Lizards, tea and pantslessness

Nothing extraordinary. Top o’ the world and bottom of a pit, as usual. It’s all movin’ along.

Let’s see, did anything interesting happen? A large lizard with a gray and tan diamond-patterned back now lives in the garden. I found him while watering. He tried to convince me he was a piece of rotted wood that got stuck in one of the tomato plants. Didn’t work.

He’s a much larger version of the lizards that live in my plastic garden box. I store some old newspapers in it and the lizards made themselves speckly gray to match the type.

They’re all welcome to stay since they’re carnivorous, not herbivorous. Something else carnivorous was sighted here a while ago: another mountain lion. Stay in the fenced garden, little lizards, and eat bugs.

I now hear Prudence MacLeod reiterating: “Gods, Sally, you have such an interesting life!” But I like being around animals, bugs, plants that don’t have anything to do with civilization. Even the plants I cultivate are starting to seem too much like city dwellers.

1) Health: Not much of a problem with sleeping anymore. The problem is sometimes staying awake. Most of my exercise comes from working in the garden. The plants will survive the summer since we put in the rainwater catchment system—a fancy term for a few gutters on the eaves, six tanks that once held molasses, several feet of PVC pipe and my very useful orange plastic paint buckets.

2) Work: All the editing’s getting done promptly (though some of those basic science articles from overseas wring out my brain) but it still seems impossible to walk away at 5. At least I’m walking away closer to 6 or 7 than 8.

3) Writing: Sitting on the back steps with my clipboard and tea first thing in the morning is becoming a pattern. 750 words today, A thousand’s starting to feel like it may be a comfortable place. I’d always planned to do a short first draft, around 65-70,000 words, and it’s about twenty words away from 30,000. Guess I could’ve gotten there today but anticipation is fun. It really helps to make writing just a normal part of the day. A fun part. My part.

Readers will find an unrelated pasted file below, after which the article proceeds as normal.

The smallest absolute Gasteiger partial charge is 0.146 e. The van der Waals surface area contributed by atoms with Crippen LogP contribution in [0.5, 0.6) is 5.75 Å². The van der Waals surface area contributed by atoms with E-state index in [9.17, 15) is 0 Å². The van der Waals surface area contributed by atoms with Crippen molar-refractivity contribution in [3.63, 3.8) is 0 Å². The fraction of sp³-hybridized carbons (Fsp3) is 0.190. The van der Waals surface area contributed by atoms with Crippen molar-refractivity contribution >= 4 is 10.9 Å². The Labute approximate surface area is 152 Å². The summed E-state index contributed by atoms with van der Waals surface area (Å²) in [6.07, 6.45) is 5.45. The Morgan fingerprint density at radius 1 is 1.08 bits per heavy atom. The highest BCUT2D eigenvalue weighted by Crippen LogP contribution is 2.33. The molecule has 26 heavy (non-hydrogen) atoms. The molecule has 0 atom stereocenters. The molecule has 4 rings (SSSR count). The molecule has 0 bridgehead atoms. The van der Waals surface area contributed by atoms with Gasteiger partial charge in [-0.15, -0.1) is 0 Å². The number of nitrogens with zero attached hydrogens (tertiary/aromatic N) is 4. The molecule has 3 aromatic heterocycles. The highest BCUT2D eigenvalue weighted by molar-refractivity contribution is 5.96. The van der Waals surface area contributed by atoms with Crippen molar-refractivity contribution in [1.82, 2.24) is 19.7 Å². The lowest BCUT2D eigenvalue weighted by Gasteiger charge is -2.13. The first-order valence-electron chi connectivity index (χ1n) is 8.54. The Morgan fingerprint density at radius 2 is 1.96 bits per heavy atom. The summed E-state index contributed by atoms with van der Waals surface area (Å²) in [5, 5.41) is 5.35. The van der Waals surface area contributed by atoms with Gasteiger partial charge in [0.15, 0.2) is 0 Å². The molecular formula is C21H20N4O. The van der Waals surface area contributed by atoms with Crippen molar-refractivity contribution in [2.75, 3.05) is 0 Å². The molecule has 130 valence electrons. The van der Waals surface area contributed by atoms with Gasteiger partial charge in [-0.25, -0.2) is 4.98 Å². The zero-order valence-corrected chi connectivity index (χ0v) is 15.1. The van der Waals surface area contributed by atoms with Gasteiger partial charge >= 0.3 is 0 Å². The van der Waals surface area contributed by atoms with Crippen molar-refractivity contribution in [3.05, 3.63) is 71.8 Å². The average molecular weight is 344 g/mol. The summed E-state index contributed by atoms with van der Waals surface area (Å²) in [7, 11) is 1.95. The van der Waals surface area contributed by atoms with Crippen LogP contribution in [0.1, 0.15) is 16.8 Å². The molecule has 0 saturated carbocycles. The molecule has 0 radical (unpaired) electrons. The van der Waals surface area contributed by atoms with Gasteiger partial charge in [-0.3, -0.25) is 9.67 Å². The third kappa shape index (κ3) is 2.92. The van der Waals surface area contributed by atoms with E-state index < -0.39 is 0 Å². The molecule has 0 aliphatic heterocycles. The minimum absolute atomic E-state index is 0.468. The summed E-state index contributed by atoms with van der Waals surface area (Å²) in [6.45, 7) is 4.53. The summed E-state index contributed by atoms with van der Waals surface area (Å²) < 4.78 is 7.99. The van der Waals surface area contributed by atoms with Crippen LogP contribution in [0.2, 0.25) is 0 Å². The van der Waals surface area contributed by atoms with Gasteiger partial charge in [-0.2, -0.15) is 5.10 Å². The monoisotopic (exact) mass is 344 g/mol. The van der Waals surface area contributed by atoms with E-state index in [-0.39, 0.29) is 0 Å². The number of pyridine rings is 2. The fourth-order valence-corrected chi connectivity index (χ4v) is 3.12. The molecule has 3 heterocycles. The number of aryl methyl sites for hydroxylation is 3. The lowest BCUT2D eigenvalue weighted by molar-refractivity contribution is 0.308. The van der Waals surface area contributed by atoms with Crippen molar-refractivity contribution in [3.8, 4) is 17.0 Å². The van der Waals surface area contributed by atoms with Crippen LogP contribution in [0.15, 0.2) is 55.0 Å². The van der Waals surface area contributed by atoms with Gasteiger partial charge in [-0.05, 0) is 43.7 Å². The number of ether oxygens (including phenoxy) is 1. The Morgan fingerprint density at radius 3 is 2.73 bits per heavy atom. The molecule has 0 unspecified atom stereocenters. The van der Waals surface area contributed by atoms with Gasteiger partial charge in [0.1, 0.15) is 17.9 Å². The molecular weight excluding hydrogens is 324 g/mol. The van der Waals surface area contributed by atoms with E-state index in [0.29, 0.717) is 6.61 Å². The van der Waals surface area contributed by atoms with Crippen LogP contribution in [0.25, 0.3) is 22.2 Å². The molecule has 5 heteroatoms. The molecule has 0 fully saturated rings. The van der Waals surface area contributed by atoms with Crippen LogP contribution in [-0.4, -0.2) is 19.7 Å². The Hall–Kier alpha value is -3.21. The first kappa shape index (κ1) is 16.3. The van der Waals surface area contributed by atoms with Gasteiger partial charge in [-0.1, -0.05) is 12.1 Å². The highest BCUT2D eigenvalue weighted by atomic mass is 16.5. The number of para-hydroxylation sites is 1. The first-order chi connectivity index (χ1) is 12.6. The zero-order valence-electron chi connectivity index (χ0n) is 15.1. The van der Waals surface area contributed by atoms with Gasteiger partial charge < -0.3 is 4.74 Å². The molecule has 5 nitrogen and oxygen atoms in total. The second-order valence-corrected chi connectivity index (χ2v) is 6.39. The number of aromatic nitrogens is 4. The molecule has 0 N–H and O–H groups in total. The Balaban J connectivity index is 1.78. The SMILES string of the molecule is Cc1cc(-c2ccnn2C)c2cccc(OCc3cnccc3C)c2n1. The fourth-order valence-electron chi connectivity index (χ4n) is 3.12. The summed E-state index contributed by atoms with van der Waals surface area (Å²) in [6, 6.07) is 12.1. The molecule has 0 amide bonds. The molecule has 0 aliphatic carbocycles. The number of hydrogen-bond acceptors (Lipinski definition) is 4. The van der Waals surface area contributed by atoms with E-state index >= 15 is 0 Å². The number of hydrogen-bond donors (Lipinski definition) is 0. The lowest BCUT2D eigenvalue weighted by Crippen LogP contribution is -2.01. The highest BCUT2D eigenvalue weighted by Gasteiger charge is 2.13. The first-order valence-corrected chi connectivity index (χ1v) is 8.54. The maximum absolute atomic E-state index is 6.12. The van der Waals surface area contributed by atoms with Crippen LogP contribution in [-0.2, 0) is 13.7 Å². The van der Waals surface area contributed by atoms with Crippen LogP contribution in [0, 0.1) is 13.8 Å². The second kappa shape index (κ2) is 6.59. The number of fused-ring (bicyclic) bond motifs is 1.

4) Epubs: Have not done more on this at all since deciding to go with the anthology. I have to dig through my files again to find a couple of published stories I want to include. That should take a couple of hours–my files are massive! So far I’ve found everything I don’t need.

5) Social media: Still light on leaving blog comments. But active on FB and Twitter, at least. The blog has been active. Using SM has become natural.

7) Reading: I’m reading Chuck Wendig’s writing stuff now. His first penmonkey book’s the only writing book I’ve read that has anything to do with my life. CW reminds me of my son, who ran away screaming from two solid corporate IT jobs so he could build the back end for app startup companies. He’s on his sixth startup now. He has to be free. And in a pantsless workplace. I guess I’m pantsless, too. Unless you call jeans pants. Hey, I just bought three skirts. That has to count as aspiring to pantslessness.

8) Social stuff: Trying to figure out when @JuliaIndigo and I can get together soon. Getting @AliDent there with us isn’t going to happen in May. Not much else going on until DFWCon in a couple of weeks. That’s fine with me.

No pics this time. I’ll try to get a photo of the big lizard. Or the mountain lion. Maybe a photo of a paw print down by the river? If I’m lucky.

By S.J. Driscoll

By S.J. Driscoll

5 thoughts on “Lizards, tea and pantslessness

  1. Some day I’m going to write the fantasy story about a lizard that I’ve carried around in my brain for 25 years! Thanks for reminding me–however I will never go pantsless! Good to hear about your life. Keep writing.

  2. Oh you are going to have some awesome tasting veggies come this summer Sally! The fruit of your hard work. Just back away from the mountain lion girl! 🙂

  3. I hope that mountain lion keeps its distance. Your garden sounds awesome. Sounds like you’re getting lots of writing done. Good for you, Sally. And sitting on the back steps with a clipboard and tea in the mornings sounds so nice and cozy! Great visual for a story.

  4. I love reading about our week. We spend our summers in east TN and there are so many cool lizards and other critters that live in the woods, it’s fun to watch them … from the deck … where they won’t ‘get’ me. 🙂

    • Ha! Ginger, you gotta get down there amongst the critters.
      My little sister and her husband lived in Tennessee for years. They still have a little place in Gatlinburg. I haven’t been there but it looks like a gorgeous area.

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